The Resilient Women Holding South Sudan Together

By Duchess Magazine

Deng Kuol Nyanaguek, 30, comes from a village near Agok in South Sudan. She is pregnant and the size of his belly portends the birth of twins. The lack of ultrasound locally prevents certainty. Nyanaguek is pregnant for the sixth time which, coupled with the fact of expecting twins and with a baby is breech, place her in a risky situation. The MSF midwife encouraged to give birth in hospital rather than at home as most women do. Nyanaguek’s sister-in-law is at her side to support her.

A woman walks into the labor ward, straight through to the delivery table.

Five minutes later her baby is born.

Two hours ago, she was in active labor and told to stay in the hospital for monitoring, however she went to the market to do some last minute errands.

Women in South Sudan are fierce and resilient and this is seen every day when they labor with no expectation of pain relief, carry construction supplies across thorn-filled dirt paths and pump and carry endless jerry-cans of water to their families.

The media reports on the blood-filled disputes of men – cattle raids, failed peace agreements, lost boys and family feuds; meanwhile, the persistent hard work of women holds South Sudan together. Woman here are powerful. They are hard workers and amazing mothers of many, MANY children.

It’s not uncommon for a woman in her late 30’s to have 10 children. It’s a source of pride, protection, and an insurance policy against a very high infant mortality rate. And of course, having many children means that the all-important exchange of cattle will continue to drive familial relations.

In the age of hypno-birthing, scheduled C-sections, epidurals, music therapy, pain medications, and air conditioned, clean and cushioned private laboring rooms for women lucky enough to be living in the ‘right’ country, options like these are simply not available here.

A woman carries her baby in a basket as she waits to have her child tested for kala azar  at a Médecins Sans Frontières / Doctors Without Borders hospital in Lankien, South Sudan, Wednesday, 14 Jan 2015. The conflict that erupted in South Sudan little more than a year ago has left people more vulnerable to a deadly tropical disease known as kala azar (visceral leishmaniasis). The risk of infection increases as people are displaced by fighting into areas where the disease is prevalent and malnutrition lowers their ability to fight the infection. With many health facilities not functioning in conflict areas, getting treatment is more difficult. Last year, MSF treated over 6,700 cases of kala azar in South Sudan, more than double the number of cases it treated the year before (2714 cases treated in 2013). The majority of people treated were in Lankien, a dusty settlement in the conflict affected state of Jonglei. Kala azar is a tropical, parasitic disease transmitted through bites from certain types of sand fly. It is endemic in 76 countries, and of the estimated 250,000–300,000 annual cases, 90 per cent occur in Bangladesh, India, Nepal, South Sudan, Sudan and Brazil. Kala azar is characterised by fever, weight loss, enlargement of the liver and spleen, anaemia and immune-system deficiencies. Without treatment in a place like South Sudan, kala azar is always fatal. Photo/Karel Prinsloo for MSF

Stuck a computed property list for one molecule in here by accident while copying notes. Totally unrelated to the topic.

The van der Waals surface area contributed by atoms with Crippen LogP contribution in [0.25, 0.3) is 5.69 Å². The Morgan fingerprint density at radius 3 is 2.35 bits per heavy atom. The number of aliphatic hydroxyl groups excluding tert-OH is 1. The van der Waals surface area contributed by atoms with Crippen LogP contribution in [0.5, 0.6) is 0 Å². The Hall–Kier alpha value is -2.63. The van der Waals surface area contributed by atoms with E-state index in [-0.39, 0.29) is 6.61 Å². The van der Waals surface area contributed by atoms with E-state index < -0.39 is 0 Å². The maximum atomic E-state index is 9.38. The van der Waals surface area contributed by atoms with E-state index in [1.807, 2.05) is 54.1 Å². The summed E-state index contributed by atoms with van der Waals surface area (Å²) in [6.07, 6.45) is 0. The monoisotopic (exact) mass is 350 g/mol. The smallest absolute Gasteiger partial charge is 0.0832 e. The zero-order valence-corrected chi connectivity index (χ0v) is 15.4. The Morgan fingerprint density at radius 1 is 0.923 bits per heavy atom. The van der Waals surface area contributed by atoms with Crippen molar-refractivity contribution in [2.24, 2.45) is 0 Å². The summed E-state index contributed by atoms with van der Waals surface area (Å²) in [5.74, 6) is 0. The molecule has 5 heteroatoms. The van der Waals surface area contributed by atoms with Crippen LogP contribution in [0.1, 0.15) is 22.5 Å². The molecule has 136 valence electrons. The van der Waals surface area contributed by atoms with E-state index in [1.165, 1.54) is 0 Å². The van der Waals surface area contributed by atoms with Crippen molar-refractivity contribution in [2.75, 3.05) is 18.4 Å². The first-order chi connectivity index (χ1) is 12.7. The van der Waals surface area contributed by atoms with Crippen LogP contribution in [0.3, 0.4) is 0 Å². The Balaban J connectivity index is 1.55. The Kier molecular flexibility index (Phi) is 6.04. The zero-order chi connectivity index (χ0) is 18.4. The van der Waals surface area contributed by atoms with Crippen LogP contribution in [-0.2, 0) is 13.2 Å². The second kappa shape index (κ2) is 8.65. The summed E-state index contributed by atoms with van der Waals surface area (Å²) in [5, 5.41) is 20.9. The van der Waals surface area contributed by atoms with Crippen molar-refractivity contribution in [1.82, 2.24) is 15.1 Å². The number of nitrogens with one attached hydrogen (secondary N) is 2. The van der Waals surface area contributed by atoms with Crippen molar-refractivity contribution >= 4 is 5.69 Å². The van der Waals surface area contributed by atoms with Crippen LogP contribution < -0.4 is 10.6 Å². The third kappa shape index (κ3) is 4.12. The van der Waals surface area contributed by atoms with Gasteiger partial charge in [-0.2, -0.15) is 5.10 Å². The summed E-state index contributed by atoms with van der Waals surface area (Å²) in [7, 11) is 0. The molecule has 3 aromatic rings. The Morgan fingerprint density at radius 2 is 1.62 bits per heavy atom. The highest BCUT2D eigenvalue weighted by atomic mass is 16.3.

In South Sudan, a woman can be seen as strong if she has her first baby at home, surrounded by family. If both survive the process of labor, there is perceived status to be attained. It’s a game of chance, and the odds are not in the favor of women.

South Sudan has one of the highest maternal mortality rates in the world. Women with complications will labour for days before making the journey to Lankien hospital, sometimes because of the wet season and distance, and sometimes because of customs or lack of a care-taker for the other children.

Despite repeated community meetings with Traditional Birth Attendants (TBA), outreach messages, and trainings on the importance of delivering in a hospital, the majority of women have children at home. Still, many women do come to the hospital for check-ups, vaccinations and delivery. Change comes slowly and things are improving.


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